301 Moved Permanently

301 Moved Permanently


Tilted, low-profile photovoltaic solar arrays on low-slope roofs have become - and will continue to be - the preferred way to deploy photovoltaics because these arrays provide electricity close to where it is needed, making use of otherwise unused rooftop real estate.

However, despite the popularity of this approach, structural engineers have struggled to find appropriate design guidance for low-slope roof mounting structures.

These types of solar arrays have unique characteristics related to their extent, geometry, weight and method of connection to the building that are not addressed in the current U.S. building codes. So, when structural engineers turn to the U.S. building code standard SEI/ASCE 7-10, “Design Loads for Building and Other Structures,” to determine design requirements - as is done for other rooftop equipment - they do not find any comprehensive guidance addressing the unique characteristics of these structures, particularly when it comes to wind and seismic effects.

As consulting engineers and racking manufacturers have continued to work to understand the design requirements for these systems, new insights, new design ideas and new racking products have emerged. But the lack of authoritative published guidelines has continued to make it difficult for building officials and other stakeholders to evaluate whether any low-slope roof product or project design is structurally adequate.

This uncertainty concerning the structural design of low-slope roof mounted systems has been detrimental to this segment of the solar market.

To answer the need for PV-specific guidelines, in 2011, the Structural Engineers Association of California (SEAOC) formed the Photovoltaic Systems Committee (SEAOC PV Committee) to develop and publish structural guidance for PV arrays that can improve the structural design consistency and structural reliability of PV racking products.

The SEAOC PV Committee consists of consulting structural engineers, building officials, industry members, wind tunnel research experts, and members of other national code committees and the SEAOC seismology committee.

The SEAOC PV Committee issued its first two guideline documents in August 2012. These guidelines are titled “Structural Seismic Requirements and Commentary for Rooftop Solar Photovoltaic Arrays” (PV1-2012), which discusses the design of low-slope rooftop systems in earthquake-prone areas, and “Wind Design for Low-Profile Solar Photovoltaic Arrays on Flat Roofs” (PV2-2012), which addresses design wind loads on these types of systems.

Both documents present new information that will benefit structural engineers and others tasked with designing or checking tilted PV arrays on low-slope roofs.



Code requirements

Although current building codes do not contain specific guidance for low-slope PV arrays, the codes do allow building officials to approve “alternate materials and methods” - designs that do not follow prescriptive building code requirements but nonetheless are shown to meet the code’s intent.

Until building codes contain specific requirements for PV arrays on low-slope roofs, information in the SEAOC publications PV1-2012 and PV2-2012 can be used to help ensure that the alternate materials and methods used for low-slope rooftop PV arrays meet code intent in terms of safety and performance and therefore can be deemed code-compliant.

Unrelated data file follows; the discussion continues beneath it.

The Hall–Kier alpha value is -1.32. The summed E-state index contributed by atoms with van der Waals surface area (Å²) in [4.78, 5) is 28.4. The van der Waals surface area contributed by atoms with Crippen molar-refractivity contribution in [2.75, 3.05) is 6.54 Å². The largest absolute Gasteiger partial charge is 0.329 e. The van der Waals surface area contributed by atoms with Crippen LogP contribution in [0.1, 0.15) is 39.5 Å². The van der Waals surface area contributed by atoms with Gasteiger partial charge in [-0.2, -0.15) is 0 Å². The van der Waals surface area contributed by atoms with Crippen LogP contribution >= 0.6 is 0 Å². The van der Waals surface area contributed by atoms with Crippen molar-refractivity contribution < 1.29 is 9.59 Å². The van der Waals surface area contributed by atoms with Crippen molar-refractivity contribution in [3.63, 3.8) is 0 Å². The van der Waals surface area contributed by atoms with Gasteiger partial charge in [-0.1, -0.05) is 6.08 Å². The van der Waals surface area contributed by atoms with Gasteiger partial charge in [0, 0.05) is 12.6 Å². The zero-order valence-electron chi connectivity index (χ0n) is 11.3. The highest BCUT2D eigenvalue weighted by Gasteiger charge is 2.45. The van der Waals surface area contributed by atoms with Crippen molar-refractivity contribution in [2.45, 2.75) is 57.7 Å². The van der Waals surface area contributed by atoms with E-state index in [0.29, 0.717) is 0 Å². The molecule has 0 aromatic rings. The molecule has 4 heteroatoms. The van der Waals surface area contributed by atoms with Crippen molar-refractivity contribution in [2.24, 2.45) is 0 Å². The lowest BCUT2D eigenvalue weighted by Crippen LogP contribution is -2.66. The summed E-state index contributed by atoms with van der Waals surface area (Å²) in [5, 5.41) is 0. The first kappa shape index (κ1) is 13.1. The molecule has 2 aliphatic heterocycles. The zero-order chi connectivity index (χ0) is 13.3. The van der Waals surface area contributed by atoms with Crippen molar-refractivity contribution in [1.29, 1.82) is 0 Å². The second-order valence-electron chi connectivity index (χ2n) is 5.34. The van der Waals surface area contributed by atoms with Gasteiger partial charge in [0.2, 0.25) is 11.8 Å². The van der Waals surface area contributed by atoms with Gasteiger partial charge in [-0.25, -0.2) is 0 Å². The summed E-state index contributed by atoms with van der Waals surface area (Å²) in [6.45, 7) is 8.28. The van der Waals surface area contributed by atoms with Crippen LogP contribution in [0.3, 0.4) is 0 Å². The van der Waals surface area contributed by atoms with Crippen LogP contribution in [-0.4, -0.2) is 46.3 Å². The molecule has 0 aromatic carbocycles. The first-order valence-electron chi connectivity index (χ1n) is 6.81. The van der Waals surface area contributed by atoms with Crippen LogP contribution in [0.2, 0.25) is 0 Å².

The PV1-2012 and PV2-2012 guidelines provide information that will help bring consistency to the design of low-slope rooftop racking systems, and they also will help to inform the next generation of U.S. building code documents.

PV1-2012 covers a number of important topics related to the design of low-slope rooftop PV arrays in high seismic areas. It provides guidance for calculating design forces for roof attachments, particularly for systems where the PV system’s weight bears on the roofing and is not supported by the attachments. Often, roof-bearing systems may use some attachments to the roof structure to help resist wind loads.

Although SEI/ASCE 7 prescriptively precludes the use of friction from gravity loads (system weight) when calculating attachment capacity requirements, PV2-2012 presents a method to account for some friction when the seismic forces on these attachment points are calculated. This is an appropriate approach for roof-bearing systems that have many friction contact points with the roof over a relatively large area.

Because PV arrays are often added to existing buildings, PV1-2012 focuses primarily on the design of roof-bearing systems without attachments to the roof structure - i.e., ballast-only systems. Ballast-only systems avoid the cost and increased water intrusion risk caused by the roofing penetrations needed for attached systems.

However, these systems are not allowed by the prescriptive seismic requirements in SEI/ASCE 7 because, as mentioned above, the guideline requires connector forces to be determined without considering friction caused by gravity loads. The design method in PV1-2012 for ballast-only systems is a displacement-based method and can be considered an alternate method of code compliance when approved by the building authority having jurisdiction.

Recent analytical work and shake table tests have shown that well-constructed ballast-only PV arrays on low-slope roofs behave in a predictable manner under strong earthquake shaking. For these systems, the displacement of the array during a strong earthquake can be characterized based on site seismicity, the coefficient of friction between the array-bearing pads and the roofing bearing surface, and roof slope.

PV1-2012 presents a prescriptive method for the seismic design of ballast-only PV arrays, based on determination of a design seismic displacement. The document also discusses possible related design issues, such as freezing conditions, roof load-carrying capacity and wiring slack.

Because the amount of friction between a roof-bearing array and the roofing is key to its seismic behavior, PV1-2012 also provides requirements and recommendations for friction testing. PV1-2012 requires, in fact, that the coefficient of friction be determined by testing in high seismic zones.

Furthermore, it lists the necessary components of a successful friction testing plan, including the use of full-scale test sleds, details on pulling the sleds, and reporting requirements.